Death toll from India temple stampede up to 115, search called off
(Reuters) - The toll of dead from a stampede at a Hindu temple in India rose to 115 on Monday, police said, as a search ended for more victims of the second deadly crush at the site in seven years.
Nearly 150,000 pilgrims had gathered at the Ratangarh temple in the central state of Madhya Pradesh on Sunday to celebrate the end of the Hindu holy festival of Navratri.
Devotees thronging towards the temple across a long, concrete bridge panicked when some railings broke, triggering the stampede, Dilip Arya, a deputy inspector general of police, told Reuters.
Many victims were crushed by the crowd while others drowned when they fell or jumped into the fast-flowing Sindh river, swollen by heavy rain.
"The death toll has increased to 115 and the rescue operation is over," Arya said.
Most of the dead were women and children. Many pilgrims were injured and in hospital, Arya said.
Rescuers had combed the river in the hunt for victims.
Reuters images taken soon after the accident showed bodies of women and children on the bridge with discarded travel bags and food and water containers strewn about.
Police were investigating the cause of the accident. Arya dismissed accounts from some survivors that police had sparked the panic by using sticks to try to control the crowd.
Stampedes at religious sites are common in India. In February, a crush at the world's largest religious festival killed 36 Hindu pilgrims.
The Ratangarh temple was built by Hindu warrior king Chhatrapati Shivaji after defeating the Muslim Mughals, who ruled most of India for 600 years.
There was a stampede on the same 400-metre (440-yard) bridge in 2006 and 50 pilgrims were swept away to their deaths after they jumped into the river to escape the crush. http://www.reuters.com/article/2013/...99C02N20131014
Stampede survivors narrate horror tales
BHOPAL: Twenty-eight-old Manoj Sharma lay couched in a corner of the bridge over the swollen Sindh river, witnessing the dance of death. Holding on to the swaying railings of the bridge for over six hours, he lay breathless as piling bodies and trampling feet pushed him to the edge. And he saw scores of children being tossed into the waters below only to be swallowed by a river in spate.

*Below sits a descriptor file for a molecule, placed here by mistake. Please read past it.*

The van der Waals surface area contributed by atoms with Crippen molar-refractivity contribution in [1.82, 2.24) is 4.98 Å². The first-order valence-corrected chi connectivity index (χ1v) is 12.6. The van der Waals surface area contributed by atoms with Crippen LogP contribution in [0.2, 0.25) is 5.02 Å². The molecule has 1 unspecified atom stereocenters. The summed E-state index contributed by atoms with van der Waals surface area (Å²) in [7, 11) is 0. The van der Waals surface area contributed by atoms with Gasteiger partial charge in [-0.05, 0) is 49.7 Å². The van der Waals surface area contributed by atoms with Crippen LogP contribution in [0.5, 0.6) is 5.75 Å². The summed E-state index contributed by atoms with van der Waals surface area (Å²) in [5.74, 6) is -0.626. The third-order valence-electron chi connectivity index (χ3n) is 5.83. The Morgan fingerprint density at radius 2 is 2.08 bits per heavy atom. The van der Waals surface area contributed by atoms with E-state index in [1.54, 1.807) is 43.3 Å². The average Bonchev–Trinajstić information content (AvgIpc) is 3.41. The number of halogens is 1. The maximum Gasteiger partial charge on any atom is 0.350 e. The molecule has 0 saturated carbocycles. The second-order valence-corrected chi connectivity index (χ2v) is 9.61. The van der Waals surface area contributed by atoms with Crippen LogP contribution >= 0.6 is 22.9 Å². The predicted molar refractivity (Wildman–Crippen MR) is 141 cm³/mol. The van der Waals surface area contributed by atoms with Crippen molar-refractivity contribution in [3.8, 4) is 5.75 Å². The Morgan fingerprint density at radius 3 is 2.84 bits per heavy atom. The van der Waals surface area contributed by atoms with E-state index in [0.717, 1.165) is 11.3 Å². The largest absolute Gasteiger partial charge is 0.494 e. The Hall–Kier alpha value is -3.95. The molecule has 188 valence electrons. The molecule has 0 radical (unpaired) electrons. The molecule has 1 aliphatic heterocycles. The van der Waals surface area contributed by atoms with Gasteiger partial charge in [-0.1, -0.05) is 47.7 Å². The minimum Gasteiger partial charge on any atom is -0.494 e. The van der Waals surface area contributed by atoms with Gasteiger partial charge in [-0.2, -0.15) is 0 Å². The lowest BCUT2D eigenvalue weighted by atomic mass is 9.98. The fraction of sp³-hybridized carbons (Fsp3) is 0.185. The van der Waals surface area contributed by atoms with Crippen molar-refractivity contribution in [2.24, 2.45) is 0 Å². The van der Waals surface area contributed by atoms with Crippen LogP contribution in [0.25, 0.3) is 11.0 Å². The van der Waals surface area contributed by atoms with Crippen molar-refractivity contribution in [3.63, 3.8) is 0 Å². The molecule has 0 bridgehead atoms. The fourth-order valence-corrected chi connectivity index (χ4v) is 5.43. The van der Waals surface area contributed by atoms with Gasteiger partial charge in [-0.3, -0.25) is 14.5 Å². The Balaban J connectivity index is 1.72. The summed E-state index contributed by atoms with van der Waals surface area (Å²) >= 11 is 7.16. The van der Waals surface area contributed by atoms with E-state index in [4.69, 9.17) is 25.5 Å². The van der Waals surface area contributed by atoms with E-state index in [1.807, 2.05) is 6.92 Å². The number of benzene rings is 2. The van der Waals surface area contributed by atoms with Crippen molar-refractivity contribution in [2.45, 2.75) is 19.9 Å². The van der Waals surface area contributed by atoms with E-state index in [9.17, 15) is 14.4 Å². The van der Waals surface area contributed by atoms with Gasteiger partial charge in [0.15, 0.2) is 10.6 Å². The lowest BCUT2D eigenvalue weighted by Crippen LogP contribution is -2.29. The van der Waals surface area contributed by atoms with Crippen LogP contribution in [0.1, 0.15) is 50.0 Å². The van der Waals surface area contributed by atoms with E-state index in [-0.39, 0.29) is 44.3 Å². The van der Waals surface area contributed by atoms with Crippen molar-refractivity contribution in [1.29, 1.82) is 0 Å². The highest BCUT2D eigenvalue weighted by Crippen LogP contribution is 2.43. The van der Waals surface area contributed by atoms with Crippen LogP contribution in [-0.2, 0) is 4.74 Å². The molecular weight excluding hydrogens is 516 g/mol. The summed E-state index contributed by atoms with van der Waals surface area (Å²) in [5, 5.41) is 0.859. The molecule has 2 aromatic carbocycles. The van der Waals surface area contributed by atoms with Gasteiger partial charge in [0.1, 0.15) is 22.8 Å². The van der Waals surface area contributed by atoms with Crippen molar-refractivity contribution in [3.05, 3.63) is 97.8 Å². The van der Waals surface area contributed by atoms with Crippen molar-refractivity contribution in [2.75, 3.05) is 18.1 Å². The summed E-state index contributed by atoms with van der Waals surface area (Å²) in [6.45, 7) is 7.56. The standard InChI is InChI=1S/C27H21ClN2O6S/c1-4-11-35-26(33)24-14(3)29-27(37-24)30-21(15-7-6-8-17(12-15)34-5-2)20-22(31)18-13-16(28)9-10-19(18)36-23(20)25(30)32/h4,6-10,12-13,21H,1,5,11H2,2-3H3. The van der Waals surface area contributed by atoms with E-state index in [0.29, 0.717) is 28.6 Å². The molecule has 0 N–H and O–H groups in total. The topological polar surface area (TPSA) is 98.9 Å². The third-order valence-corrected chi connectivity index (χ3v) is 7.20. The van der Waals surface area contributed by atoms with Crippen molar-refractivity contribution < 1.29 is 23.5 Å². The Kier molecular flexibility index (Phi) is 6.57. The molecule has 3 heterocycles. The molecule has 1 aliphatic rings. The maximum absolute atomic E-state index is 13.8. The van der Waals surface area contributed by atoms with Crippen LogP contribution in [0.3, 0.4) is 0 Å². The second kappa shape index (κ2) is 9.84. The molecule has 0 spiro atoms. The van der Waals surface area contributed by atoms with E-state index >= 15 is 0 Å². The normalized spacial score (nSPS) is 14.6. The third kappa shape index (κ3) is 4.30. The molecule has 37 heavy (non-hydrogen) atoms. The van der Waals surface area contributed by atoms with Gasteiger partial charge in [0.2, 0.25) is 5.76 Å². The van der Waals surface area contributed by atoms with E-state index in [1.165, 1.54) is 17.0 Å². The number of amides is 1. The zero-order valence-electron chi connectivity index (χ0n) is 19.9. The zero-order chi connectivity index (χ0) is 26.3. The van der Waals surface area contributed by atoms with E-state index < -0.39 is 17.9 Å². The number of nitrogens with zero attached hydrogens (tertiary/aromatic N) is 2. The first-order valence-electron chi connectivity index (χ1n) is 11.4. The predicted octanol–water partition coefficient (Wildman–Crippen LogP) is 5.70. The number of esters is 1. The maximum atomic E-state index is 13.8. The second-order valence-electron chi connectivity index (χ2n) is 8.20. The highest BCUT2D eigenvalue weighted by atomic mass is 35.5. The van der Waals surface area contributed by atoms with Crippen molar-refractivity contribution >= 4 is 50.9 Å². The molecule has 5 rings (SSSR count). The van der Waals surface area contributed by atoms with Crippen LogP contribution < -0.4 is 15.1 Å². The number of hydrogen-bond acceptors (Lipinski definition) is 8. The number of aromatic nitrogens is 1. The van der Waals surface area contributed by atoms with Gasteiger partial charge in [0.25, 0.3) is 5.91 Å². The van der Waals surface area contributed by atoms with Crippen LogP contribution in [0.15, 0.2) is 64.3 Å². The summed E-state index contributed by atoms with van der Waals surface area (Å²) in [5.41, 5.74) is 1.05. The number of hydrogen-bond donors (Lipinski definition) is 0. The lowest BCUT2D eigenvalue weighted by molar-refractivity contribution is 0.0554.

"I was shell-shocked as I watched scores of women and children falling into the Sindh river," said Sharma, a survivor of the Ratangarh temple stampede. He cannot believe he is still alive. "There was panic. People were jumping off the bridge to save themselves, but they could not swim against the tide. I also saw children being tossed from the bridge, only to be washed away. I saw a mother desperately trying to protect her baby amidst the swelling, rushing crowds. But both died before my eyes. It was most horrific incident of my life," he said. Sharma, a resident of Bhander village said, "It was a huge administrative lapse on part of the state government. There were no policemen to control the crowds. Big vehicles carrying devotees were allowed to ply on the bridge and this caused the tragedy." "The toll is far more than what is being claimed by administration. I fear at least 200 people have died," he said. There was a brawl after some villagers alleged their belongings had been looted. Eye-witnesses alleged chain-snatchers were stalking devotees on crowded bridge and this further sparked off panic.
"The stampede began at around 8 am and the piling bodies served as a buffer. I stayed couched in the corner till 2 pm, when police finally arrived," he said. Another survivor who lost his friends in the tragedy, Ashok Patel, said, "The police are responsible. Vehicles should be stopped 6 km before the bridge. But there were no cops to man the entry. This led to overcrowding. More than 50 vehicles were present on the bridge when the stampede took place," he said.
They should be punished, Patel said. "I was on my way to the temple with 100 residents of our village. Only four are alive".
"More than 300 people have died there many have jumped into the river and washed away. Some fell down the bridge. Some were pushed out by the mob," he said. http://timesofindia.indiatimes.com/i...w/24120039.cms